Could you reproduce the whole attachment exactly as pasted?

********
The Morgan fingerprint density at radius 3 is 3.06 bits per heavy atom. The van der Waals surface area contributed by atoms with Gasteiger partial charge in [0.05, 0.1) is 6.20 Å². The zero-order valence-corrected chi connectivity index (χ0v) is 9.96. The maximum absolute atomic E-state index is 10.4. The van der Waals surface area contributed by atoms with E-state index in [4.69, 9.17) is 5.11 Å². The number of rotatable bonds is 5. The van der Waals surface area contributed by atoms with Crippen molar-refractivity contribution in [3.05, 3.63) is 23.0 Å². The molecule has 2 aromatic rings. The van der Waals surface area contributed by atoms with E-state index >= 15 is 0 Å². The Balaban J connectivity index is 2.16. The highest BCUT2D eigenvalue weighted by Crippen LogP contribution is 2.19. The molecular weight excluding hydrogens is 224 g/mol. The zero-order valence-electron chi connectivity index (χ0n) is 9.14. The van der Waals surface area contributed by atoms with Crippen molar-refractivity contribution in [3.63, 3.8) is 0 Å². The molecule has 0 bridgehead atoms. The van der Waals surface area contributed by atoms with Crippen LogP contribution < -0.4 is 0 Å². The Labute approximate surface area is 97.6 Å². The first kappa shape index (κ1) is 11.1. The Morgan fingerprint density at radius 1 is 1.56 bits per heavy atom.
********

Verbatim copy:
The Morgan fingerprint density at radius 3 is 3.06 bits per heavy atom. The van der Waals surface area contributed by atoms with Gasteiger partial charge in [0.05, 0.1) is 6.20 Å². The zero-order valence-corrected chi connectivity index (χ0v) is 9.96. The maximum absolute atomic E-state index is 10.4. The van der Waals surface area contributed by atoms with E-state index in [4.69, 9.17) is 5.11 Å². The number of rotatable bonds is 5. The van der Waals surface area contributed by atoms with Crippen molar-refractivity contribution in [3.05, 3.63) is 23.0 Å². The molecule has 2 aromatic rings. The van der Waals surface area contributed by atoms with E-state index >= 15 is 0 Å². The Balaban J connectivity index is 2.16. The highest BCUT2D eigenvalue weighted by Crippen LogP contribution is 2.19. The molecular weight excluding hydrogens is 224 g/mol. The zero-order valence-electron chi connectivity index (χ0n) is 9.14. The van der Waals surface area contributed by atoms with Crippen molar-refractivity contribution in [3.63, 3.8) is 0 Å². The molecule has 0 bridgehead atoms. The van der Waals surface area contributed by atoms with Crippen LogP contribution < -0.4 is 0 Å². The Labute approximate surface area is 97.6 Å². The first kappa shape index (κ1) is 11.1. The Morgan fingerprint density at radius 1 is 1.56 bits per heavy atom.